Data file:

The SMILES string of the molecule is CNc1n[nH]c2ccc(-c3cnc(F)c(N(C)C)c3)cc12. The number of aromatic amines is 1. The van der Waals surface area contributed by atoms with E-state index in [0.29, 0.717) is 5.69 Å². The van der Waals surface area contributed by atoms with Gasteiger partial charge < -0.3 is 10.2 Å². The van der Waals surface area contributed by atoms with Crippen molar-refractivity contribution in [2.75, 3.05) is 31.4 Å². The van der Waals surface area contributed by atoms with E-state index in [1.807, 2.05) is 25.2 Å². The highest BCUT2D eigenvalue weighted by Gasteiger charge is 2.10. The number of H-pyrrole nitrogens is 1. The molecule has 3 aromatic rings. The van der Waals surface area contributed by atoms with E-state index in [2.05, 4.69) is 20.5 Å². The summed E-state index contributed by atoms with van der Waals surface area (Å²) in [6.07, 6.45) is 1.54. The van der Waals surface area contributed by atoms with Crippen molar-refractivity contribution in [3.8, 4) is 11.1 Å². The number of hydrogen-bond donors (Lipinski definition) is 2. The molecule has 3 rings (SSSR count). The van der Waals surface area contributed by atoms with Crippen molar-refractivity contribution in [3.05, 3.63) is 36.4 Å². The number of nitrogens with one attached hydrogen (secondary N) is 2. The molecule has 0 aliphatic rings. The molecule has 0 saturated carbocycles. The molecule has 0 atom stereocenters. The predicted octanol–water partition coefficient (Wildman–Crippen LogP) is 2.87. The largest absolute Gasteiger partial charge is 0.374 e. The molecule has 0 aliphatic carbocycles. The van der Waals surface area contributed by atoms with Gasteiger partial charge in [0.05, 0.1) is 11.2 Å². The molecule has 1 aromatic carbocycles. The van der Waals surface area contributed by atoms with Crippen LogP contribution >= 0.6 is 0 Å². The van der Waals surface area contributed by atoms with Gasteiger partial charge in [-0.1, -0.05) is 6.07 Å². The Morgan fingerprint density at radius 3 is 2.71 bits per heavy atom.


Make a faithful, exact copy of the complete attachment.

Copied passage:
The SMILES string of the molecule is CNc1n[nH]c2ccc(-c3cnc(F)c(N(C)C)c3)cc12. The number of aromatic amines is 1. The van der Waals surface area contributed by atoms with E-state index in [0.29, 0.717) is 5.69 Å². The van der Waals surface area contributed by atoms with Gasteiger partial charge < -0.3 is 10.2 Å². The van der Waals surface area contributed by atoms with Crippen molar-refractivity contribution in [2.75, 3.05) is 31.4 Å². The van der Waals surface area contributed by atoms with E-state index in [1.807, 2.05) is 25.2 Å². The highest BCUT2D eigenvalue weighted by Gasteiger charge is 2.10. The number of H-pyrrole nitrogens is 1. The molecule has 3 aromatic rings. The van der Waals surface area contributed by atoms with E-state index in [2.05, 4.69) is 20.5 Å². The summed E-state index contributed by atoms with van der Waals surface area (Å²) in [6.07, 6.45) is 1.54. The van der Waals surface area contributed by atoms with Crippen molar-refractivity contribution in [3.8, 4) is 11.1 Å². The number of hydrogen-bond donors (Lipinski definition) is 2. The molecule has 3 rings (SSSR count). The van der Waals surface area contributed by atoms with Crippen molar-refractivity contribution in [3.05, 3.63) is 36.4 Å². The number of nitrogens with one attached hydrogen (secondary N) is 2. The molecule has 0 aliphatic rings. The molecule has 0 saturated carbocycles. The molecule has 0 atom stereocenters. The predicted octanol–water partition coefficient (Wildman–Crippen LogP) is 2.87. The largest absolute Gasteiger partial charge is 0.374 e. The molecule has 0 aliphatic carbocycles. The van der Waals surface area contributed by atoms with Gasteiger partial charge in [0.05, 0.1) is 11.2 Å². The molecule has 1 aromatic carbocycles. The van der Waals surface area contributed by atoms with Crippen LogP contribution >= 0.6 is 0 Å². The van der Waals surface area contributed by atoms with Gasteiger partial charge in [-0.1, -0.05) is 6.07 Å². The Morgan fingerprint density at radius 3 is 2.71 bits per heavy atom.